I Do … Until I Don’t Lake Bell, Ed Helms, Mary Steenburgen, Paul Reiser. Directed by Lake Bell. Rated R. Opens Friday at Green Valley Ranch and Suncoast.
In 2013, actress Lake Bell made her feature-film debut as a writer and director with In a World …, a funny, intelligent and warm romantic comedy about a voiceover actress making her way in the cutthroat world of movie-trailer narration (while also navigating her romantic troubles). It was a promising filmmaking debut for Bell, who remains a familiar face in movies and TV shows, usually in comedic supporting roles. So there was every reason to be optimistic about Bell’s second effort as a writer and director, another romantic comedy with a title featuring an ellipsis, I Do … Until I Don’t.
But I Do fails in so many of the ways World succeeded that it’s almost hard to believe that it was made by the same person. Instead of a unique setting, I Do takes place in the generic suburban sprawl of Vero Beach, Florida, where bland people lead bland, vaguely dissatisfying lives. In particular, married couple Alice (Bell) and Noah (Ed Helms) run a failing window coverings store, are struggling to conceive a child and don’t seem to like each other very much. Along with two other couples, they’re recruited to participate in an anti-marriage documentary by British filmmaker Vivian Prudeck (Dolly Wells), who’s determined to bring down the whole institution.
One of the other couples in the documentary is Alice’s hippie sister Fanny (Amber Heard) and her free-spirited partner Zander (Wyatt Cenac), but the third couple, realtor Cybil (Mary Steenburgen) and her husband Harvey (Paul Reiser), has no connection to Alice and Noah, and Bell struggles to bring all the characters together in her disjointed narrative. It doesn’t help that they’re all irritating whiners, with clichéd problems that Vivian exploits in obvious, narratively convenient ways. The unfunny comedy hinges on contrived misunderstandings, and none of the emotional arcs are convincing in the slightest. The couples are all completely dysfunctional until they conveniently aren’t, for the sake of wrapping up the story, and then the story limps along for another 20 minutes anyway.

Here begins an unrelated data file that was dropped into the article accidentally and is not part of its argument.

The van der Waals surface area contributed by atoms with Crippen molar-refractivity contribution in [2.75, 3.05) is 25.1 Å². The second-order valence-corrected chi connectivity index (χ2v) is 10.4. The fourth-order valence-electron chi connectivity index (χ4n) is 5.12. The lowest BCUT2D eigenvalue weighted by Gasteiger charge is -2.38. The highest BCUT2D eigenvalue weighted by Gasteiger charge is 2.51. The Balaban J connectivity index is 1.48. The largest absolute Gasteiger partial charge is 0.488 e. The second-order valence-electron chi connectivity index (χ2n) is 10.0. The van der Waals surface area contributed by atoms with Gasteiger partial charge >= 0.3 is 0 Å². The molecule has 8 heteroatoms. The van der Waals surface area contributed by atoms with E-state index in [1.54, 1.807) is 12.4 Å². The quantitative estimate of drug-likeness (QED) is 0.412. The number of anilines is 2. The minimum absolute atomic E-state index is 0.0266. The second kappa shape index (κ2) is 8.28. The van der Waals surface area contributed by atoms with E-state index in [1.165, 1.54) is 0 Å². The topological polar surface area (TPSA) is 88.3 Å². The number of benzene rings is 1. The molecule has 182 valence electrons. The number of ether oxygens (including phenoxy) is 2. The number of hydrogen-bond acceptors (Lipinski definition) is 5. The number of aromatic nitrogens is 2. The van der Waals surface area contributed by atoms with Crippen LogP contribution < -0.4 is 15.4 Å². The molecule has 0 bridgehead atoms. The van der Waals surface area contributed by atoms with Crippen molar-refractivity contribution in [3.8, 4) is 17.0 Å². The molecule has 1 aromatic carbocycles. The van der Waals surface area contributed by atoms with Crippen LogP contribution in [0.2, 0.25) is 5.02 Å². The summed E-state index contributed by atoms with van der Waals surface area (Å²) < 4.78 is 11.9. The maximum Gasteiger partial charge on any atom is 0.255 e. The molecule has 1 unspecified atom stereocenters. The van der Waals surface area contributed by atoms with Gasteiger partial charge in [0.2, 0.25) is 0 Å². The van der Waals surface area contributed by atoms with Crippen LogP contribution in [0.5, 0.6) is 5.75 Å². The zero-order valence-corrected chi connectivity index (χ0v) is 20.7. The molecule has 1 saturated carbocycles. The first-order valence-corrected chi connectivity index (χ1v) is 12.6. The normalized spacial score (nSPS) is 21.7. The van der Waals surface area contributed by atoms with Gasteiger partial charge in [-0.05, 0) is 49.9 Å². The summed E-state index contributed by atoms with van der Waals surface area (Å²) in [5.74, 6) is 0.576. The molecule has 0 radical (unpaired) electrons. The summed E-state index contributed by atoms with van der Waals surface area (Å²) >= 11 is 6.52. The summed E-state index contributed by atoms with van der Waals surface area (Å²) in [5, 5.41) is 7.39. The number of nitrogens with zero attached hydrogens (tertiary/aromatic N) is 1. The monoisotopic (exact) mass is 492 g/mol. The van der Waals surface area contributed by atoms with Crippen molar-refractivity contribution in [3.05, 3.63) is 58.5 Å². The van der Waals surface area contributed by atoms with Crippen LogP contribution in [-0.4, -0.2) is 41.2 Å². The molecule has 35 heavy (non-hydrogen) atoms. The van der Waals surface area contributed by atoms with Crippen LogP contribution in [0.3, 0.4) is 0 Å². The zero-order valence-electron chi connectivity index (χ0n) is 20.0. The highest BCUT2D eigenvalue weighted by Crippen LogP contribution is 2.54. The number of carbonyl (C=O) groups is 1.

Bell has put together a talented cast but has given her actors poorly written characters with insufficient motivation, and the performances rarely rise above the subpar material. The framing device of the documentary adds almost nothing to the couples’ stories, and Bell shoots the documentary interviews with erratic, artsy close-ups as if Vivian herself knows nothing about filmmaking. Despite its leading title and the provocative ideas of some of its characters, I Do turns out to be surprisingly prudish, ending by celebrating conventional relationships and mocking the idea of any alternative approach to marriage. It’s about as clever and sophisticated as a late-period Garry Marshall movie.